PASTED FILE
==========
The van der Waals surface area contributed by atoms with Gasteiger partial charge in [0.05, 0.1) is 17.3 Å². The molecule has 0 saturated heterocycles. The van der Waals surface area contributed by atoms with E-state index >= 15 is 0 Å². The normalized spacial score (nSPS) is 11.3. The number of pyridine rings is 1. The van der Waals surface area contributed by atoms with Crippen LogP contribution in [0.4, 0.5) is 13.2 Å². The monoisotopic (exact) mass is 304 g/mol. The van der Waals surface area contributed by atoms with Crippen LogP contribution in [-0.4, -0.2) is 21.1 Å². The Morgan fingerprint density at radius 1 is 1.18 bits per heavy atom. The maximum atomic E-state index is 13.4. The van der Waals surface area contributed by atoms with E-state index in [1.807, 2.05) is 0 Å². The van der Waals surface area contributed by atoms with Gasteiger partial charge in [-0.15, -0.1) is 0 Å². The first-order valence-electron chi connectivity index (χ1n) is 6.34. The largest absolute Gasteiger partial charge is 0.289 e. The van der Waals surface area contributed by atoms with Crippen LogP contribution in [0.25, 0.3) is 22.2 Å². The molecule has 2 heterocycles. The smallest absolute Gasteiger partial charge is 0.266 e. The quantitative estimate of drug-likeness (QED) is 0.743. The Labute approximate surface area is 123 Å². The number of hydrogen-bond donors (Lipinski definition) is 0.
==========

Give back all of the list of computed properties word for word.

The van der Waals surface area contributed by atoms with Gasteiger partial charge in [0.05, 0.1) is 17.3 Å². The molecule has 0 saturated heterocycles. The van der Waals surface area contributed by atoms with E-state index >= 15 is 0 Å². The normalized spacial score (nSPS) is 11.3. The number of pyridine rings is 1. The van der Waals surface area contributed by atoms with Crippen LogP contribution in [0.4, 0.5) is 13.2 Å². The monoisotopic (exact) mass is 304 g/mol. The van der Waals surface area contributed by atoms with Crippen LogP contribution in [-0.4, -0.2) is 21.1 Å². The Morgan fingerprint density at radius 1 is 1.18 bits per heavy atom. The maximum atomic E-state index is 13.4. The van der Waals surface area contributed by atoms with E-state index in [1.807, 2.05) is 0 Å². The van der Waals surface area contributed by atoms with Gasteiger partial charge in [-0.15, -0.1) is 0 Å². The first-order valence-electron chi connectivity index (χ1n) is 6.34. The largest absolute Gasteiger partial charge is 0.289 e. The van der Waals surface area contributed by atoms with Crippen LogP contribution in [0.25, 0.3) is 22.2 Å². The molecule has 2 heterocycles. The smallest absolute Gasteiger partial charge is 0.266 e. The quantitative estimate of drug-likeness (QED) is 0.743. The Labute approximate surface area is 123 Å². The number of hydrogen-bond donors (Lipinski definition) is 0.